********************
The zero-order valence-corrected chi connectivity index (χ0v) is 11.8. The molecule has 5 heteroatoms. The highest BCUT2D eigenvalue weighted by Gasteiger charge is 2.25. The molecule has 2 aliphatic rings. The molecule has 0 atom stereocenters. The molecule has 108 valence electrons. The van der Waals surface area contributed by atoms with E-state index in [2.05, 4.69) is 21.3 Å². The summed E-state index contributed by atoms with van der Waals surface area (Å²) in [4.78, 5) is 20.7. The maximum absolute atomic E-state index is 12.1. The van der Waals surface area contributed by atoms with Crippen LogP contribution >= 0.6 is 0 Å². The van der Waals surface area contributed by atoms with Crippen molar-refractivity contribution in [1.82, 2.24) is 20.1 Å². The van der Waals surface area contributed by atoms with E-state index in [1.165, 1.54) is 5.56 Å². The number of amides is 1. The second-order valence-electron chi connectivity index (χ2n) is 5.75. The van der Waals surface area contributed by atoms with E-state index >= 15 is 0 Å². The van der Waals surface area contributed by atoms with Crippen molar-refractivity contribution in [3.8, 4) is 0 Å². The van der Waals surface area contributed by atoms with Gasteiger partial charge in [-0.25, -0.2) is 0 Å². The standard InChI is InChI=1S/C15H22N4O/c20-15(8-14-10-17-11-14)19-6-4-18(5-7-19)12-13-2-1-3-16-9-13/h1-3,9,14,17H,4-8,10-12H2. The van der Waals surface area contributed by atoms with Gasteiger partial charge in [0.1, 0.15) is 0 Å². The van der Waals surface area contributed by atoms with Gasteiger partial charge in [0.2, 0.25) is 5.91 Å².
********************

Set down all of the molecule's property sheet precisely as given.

The zero-order valence-corrected chi connectivity index (χ0v) is 11.8. The molecule has 5 heteroatoms. The highest BCUT2D eigenvalue weighted by Gasteiger charge is 2.25. The molecule has 2 aliphatic rings. The molecule has 0 atom stereocenters. The molecule has 108 valence electrons. The van der Waals surface area contributed by atoms with E-state index in [2.05, 4.69) is 21.3 Å². The summed E-state index contributed by atoms with van der Waals surface area (Å²) in [4.78, 5) is 20.7. The maximum absolute atomic E-state index is 12.1. The van der Waals surface area contributed by atoms with Crippen LogP contribution >= 0.6 is 0 Å². The van der Waals surface area contributed by atoms with Crippen molar-refractivity contribution in [1.82, 2.24) is 20.1 Å². The van der Waals surface area contributed by atoms with E-state index in [1.165, 1.54) is 5.56 Å². The number of amides is 1. The second-order valence-electron chi connectivity index (χ2n) is 5.75. The van der Waals surface area contributed by atoms with E-state index >= 15 is 0 Å². The van der Waals surface area contributed by atoms with Crippen molar-refractivity contribution in [3.8, 4) is 0 Å². The van der Waals surface area contributed by atoms with Gasteiger partial charge in [-0.25, -0.2) is 0 Å². The standard InChI is InChI=1S/C15H22N4O/c20-15(8-14-10-17-11-14)19-6-4-18(5-7-19)12-13-2-1-3-16-9-13/h1-3,9,14,17H,4-8,10-12H2. The van der Waals surface area contributed by atoms with Gasteiger partial charge in [0.1, 0.15) is 0 Å². The van der Waals surface area contributed by atoms with Gasteiger partial charge in [0.2, 0.25) is 5.91 Å².